This month, we are continuing our series on Whole Body Neutral with a look at neutral shoulder and scapula position. You will want to keep this alignment in mind when performing common exercises such as a plank or push-up, or Yoga poses such as Cat/Cow or Down Dog. Working to keep a neutral shoulder alignment as you move through these exercises will help to protect your joints—while still letting you get the most out of your workout.

To find neutral shoulder alignment, we want to pay special attention to the position of the scapula (the shoulder blades). When in neutral alignment, the scapula should be centered on the upper back (both vertically and horizontally). Your shoulders should be centered within the socket, with the creases of the elbow facing forward. Be sure to keep your forearms relaxed and your chest open.

A plank exercise is a great way to practice keeping your shoulders aligned when bearing weight through your arms, while strengthening your abdominal and shoulder muscles. Below we’ve included instructions for a more traditional plank, as well as a plank from the knees for those who want a modification.

How to do a plank:

Beginning alignment: Begin as shown above, with your weight through your hands and feet (or hands and knees for the modified version). Line your hands up directly beneath your shoulders, with the creases at the front of your wrists and elbows parallel to the front of the mat and your elbows straight. Spread your fingers wide and distribute your weight evenly across your hands. Keep your chest open and your head in line with your spine.

Activate the position: Actively press the mat away from you. Engage your abdominal muscles and the stabilizing muscles around your shoulder blades. Your scapula should stay flat and centered on your upper back—avoid “winging” them backward or collapsing forward. For the standard plank, straighten your knees and engage your quads and hamstrings to keep energy in your legs.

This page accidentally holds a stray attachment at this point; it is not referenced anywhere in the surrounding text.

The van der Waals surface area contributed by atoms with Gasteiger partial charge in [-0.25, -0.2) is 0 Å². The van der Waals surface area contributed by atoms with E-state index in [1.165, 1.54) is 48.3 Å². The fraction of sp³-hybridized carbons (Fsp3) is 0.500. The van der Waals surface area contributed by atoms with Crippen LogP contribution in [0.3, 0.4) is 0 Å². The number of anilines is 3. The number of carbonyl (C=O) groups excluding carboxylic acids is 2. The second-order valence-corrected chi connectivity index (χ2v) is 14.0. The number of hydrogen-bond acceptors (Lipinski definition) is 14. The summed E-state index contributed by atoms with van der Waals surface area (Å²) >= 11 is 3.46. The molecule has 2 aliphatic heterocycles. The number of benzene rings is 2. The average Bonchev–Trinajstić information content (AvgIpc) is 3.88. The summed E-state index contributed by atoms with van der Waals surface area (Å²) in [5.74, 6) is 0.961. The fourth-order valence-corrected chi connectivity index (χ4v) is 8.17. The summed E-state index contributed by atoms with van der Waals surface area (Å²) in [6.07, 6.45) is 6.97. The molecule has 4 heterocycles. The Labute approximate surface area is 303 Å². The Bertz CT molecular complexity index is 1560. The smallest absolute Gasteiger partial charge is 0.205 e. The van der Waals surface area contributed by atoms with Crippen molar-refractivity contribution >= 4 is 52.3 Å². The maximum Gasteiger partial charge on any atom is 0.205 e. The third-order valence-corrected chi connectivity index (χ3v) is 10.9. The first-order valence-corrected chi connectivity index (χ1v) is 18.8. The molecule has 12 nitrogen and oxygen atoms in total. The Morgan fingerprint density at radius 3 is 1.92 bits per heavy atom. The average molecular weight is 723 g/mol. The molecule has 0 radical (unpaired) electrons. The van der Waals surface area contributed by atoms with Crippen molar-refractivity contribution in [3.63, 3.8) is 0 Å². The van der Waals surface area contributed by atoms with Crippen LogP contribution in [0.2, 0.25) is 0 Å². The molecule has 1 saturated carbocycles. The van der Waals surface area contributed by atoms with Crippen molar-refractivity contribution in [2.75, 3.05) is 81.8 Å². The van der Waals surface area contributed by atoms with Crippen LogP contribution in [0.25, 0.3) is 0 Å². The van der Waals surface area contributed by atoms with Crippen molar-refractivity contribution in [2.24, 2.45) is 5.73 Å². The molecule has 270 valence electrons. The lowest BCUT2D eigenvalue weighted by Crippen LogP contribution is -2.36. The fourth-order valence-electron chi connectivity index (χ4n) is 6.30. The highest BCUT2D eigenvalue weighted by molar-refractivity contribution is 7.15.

Focus: As you hold this position, maintain neutral plumb line alignment throughout your body. Notice any muscles that are overly tight and relax them. Practice transversus abdominis breathing and pay close attention to your abdominal muscles as they engage.


Remember, when we’re looking at any isolated body part’s alignment, we want to make sure that the rest of the body’s alignment isn’t being ignored. To find your Whole Body Neutral alignment, use the following cues:


Lengthen the top of your head to the sky, with your ears centered above your shoulders, your chin level with the ground and your gaze fixed on a point in front of you.

Ground yourself. Distribute your weight across your feet and feel where they connect with the earth.

Center your body along an imaginary plumb line running from the center of your head to the middle of your feet.

Engage your deep muscles and your transversus abdominis. Gently pull in and up at your low belly.

Relax any muscles that are overly tense, paying special attention to your jaw, shoulders, buttocks and toes.